Founder of The Good Dad Project Larry Hagner thought he was teaching his son … but here’s what he learned.
You came along in my life six years ago. I still remember the day you were born like it was yesterday. I have always been told that time flies when you have your own kids, and that statement is a very true reality.
As a father I am supposed to guide you, teach you, and point you in the right direction. I have tried to instill manners, character, honesty, integrity, and responsibility.
You probably don’t know this, but you have taught me more in the past six years than I have taught you.
You have taught me to love without conditions:
In every relationship I have ever had, there were always “deal breakers.” In every relationship I have ever had, there was something I did or something that was done to me that would end a relationship. When it comes to you, my love for you is unconditional. There is literally nothing you could ever do that would make me love or support you any less. I may get frustrated with some of your decisions from time to time, but it is only because I don’t want to see you hurt or disappointed.
You have taught me to strive to be better than I was yesterday:
I know you learn best by the examples you see in front of you every day. Knowing that has forced me to strive to be my best. There are days I struggle. There are days that I am not my best. However, knowing you are there always watching, always learning, always observing, it forces me to keep striving to be better.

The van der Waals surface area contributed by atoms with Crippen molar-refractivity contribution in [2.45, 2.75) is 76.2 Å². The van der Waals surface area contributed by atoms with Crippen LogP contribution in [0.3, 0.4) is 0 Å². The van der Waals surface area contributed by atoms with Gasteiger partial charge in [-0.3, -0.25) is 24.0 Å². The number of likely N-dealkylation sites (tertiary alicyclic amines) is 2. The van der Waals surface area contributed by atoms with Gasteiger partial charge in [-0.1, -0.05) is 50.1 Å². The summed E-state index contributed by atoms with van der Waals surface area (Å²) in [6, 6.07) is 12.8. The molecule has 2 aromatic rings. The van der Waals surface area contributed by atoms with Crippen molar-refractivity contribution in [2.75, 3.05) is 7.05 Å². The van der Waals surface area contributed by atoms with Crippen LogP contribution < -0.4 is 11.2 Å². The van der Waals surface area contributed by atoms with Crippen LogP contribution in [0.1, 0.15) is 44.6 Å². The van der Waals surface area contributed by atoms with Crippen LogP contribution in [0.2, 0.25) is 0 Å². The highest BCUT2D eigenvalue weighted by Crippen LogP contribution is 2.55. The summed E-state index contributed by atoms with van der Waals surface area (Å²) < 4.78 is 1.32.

You have taught me that grades are important, but learning how to think and make decisions are critical.
Grades are important. Good grades are critical if you want to excel and get into a good college. However, school is more than just grades. School teaches you to think. It teaches you how to make decisions. It is an environment that forces you to grow both intellectually and socially. Our society puts a lot emphasis on grades. However, learning to think and make critical decisions are extremely important in all areas of your life.
You have taught me what it’s like being a kid again:
One of the most rewarding aspects about being your Dad is being able to watch you grow up. I have been able to relive my childhood all over again just by watching you. You have taught me how to play again. You have taught me the importance of quality time together.
Son, whether you know it or not, you truly are my inspiration. I am so thankful for everything you have taught me. Watching you, guiding you, and being a part of your life has truly been the best six years of my life.
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Originally published on The Good Dad Project
Photos courtesy of author